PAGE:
This Is How You Turn A Social Equity Grant Into A Thriving Business

Jessie Grundy, CEO of Peakz, saw a big opportunity in the Oakland cannabis market and seized it.
This Is How You Turn A Social Equity Grant Into A Thriving Business
Image credit: Peakz

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Growing up in Oakland, Calif., Jessie Grundy got his start in the cannabis industry as a high schooler selling weed from his puffy coat at lunch. Today, he’s the CEO of Peakz, one of the biggest social equity brands in the country. He’s also a mentor to aspiring minority business owners in the Bay Area.

Related: A Social Equity Success Story in Oakland

Grundy was able to make the jump to the legal market thanks, in part, to Oakland’s social equity program. As a safeguard to corporations squeezing out small-business owners who’ve had no choice but to operate illicitly for years under cannabis prohibition, social equity programs ensure that a percentage of local business permits are received by individuals who have been disproportionately impacted by the War on Drugs. In Oakland, equity permit applicants must live in the city, earn less than 80 percent of the average city income, and meet one of two requirements related to either living in a heavily policed area or being convicted of a cannabis crime in the past 20 years.

Among Grundy’s keys to success are his hands-on approach to product packaging and design, and emulating the hype marketing strategies of famous streetwear brands in order to keep his strains in high demand. Here are some lessons learned in his journey from hustling through the shade of the illicit market to running a million-dollar company for the long run.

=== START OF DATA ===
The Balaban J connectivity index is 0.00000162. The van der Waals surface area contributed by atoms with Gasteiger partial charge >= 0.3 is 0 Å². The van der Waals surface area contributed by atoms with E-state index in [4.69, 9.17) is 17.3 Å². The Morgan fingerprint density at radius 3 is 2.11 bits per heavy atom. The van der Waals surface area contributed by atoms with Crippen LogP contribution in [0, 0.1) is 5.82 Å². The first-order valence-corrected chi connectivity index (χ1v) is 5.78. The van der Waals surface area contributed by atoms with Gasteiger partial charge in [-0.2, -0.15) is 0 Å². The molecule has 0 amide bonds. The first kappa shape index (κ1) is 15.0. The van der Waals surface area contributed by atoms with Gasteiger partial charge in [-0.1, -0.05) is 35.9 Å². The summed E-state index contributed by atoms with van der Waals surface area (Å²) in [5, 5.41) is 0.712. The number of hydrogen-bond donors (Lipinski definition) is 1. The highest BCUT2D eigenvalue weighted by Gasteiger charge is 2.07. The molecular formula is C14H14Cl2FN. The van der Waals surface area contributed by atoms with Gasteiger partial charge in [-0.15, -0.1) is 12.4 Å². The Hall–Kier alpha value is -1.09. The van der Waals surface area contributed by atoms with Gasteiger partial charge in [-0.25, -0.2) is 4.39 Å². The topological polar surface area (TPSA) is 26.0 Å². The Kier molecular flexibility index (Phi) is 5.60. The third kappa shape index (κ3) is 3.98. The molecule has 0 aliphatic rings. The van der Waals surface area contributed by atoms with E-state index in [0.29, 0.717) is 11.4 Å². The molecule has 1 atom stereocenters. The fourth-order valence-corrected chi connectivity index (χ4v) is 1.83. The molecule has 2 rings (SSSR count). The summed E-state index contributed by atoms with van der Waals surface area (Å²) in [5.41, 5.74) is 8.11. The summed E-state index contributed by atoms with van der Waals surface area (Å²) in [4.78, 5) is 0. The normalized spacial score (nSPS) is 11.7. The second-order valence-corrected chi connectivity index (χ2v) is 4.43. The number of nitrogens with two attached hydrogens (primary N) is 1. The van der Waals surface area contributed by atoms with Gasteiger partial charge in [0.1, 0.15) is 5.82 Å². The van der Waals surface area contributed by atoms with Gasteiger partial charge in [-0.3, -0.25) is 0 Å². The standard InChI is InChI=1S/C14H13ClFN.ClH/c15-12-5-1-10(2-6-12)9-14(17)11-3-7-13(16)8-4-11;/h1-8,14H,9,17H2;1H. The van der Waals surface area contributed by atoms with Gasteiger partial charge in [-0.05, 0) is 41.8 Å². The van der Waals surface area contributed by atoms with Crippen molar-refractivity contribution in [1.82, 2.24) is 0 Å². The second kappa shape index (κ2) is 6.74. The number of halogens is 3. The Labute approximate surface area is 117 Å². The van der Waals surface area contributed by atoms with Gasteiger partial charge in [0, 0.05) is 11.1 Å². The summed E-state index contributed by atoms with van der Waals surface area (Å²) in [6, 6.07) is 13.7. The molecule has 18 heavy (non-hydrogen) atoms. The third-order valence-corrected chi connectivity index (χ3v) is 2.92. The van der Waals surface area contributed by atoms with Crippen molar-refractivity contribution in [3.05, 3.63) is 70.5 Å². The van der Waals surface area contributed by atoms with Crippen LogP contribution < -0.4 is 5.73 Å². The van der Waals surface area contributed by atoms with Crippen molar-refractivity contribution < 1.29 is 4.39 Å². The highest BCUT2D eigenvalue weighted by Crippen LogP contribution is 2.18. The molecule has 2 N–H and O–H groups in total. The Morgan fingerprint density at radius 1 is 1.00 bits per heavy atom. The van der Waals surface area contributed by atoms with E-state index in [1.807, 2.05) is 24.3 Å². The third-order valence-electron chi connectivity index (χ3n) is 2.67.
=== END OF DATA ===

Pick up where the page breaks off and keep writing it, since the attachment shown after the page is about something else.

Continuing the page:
You went through the Bay Area’s social equity program. How did you qualify?

In Oakland, you have to either have a cannabis conviction or have lived in places that are earmarked for having been most affected by the War on Drugs. I lived in the affected areas for 10 years—and I was working in the cannabis black market, just reselling stuff. I was on the street, so I didn’t have any money on the books and I wasn’t paying taxes.

What was that life like, working in the black market in Oakland?

Back in high school, my friends and I were kind of like the iron fist, so people left us alone. They knew we wasn’t playing. We sold at school up in Oakland Hills. If you wanted to smoke at lunch or after school, you would come find us. I would have this big old baby-blue puff coat, and everybody would just look for the coat.

Once I started getting older and I was in the black market, that’s when it got a little scary because I was dealing with hundreds of thousands of dollars. Sometimes you’re dealing with strangers, and all you’re going off of is somebody’s word that this person is cool.

Were you ever arrested?

I have been arrested for smoking, but the police would always just let me go, luckily. I definitely got arrested a couple of times and placed in the back of a police car and got talked to about smoking weed. But it never really hindered me from smoking.

What’s your take on the black market now?

They’ve got to make a living for themselves, but everybody’s just thinking about getting quick money; they’re not thinking for the long term. Now that I’m running a legitimate business, I get propositions for big-time funding, millions of dollars, but on the black market, you can’t do that. It’s just everything that’s in your pocket.

Everybody’s just so cash consumed, but it’s really about growing something that’s going to live long and continue to make you money. The black market is the black market, but I think eventually it’s going to downsize.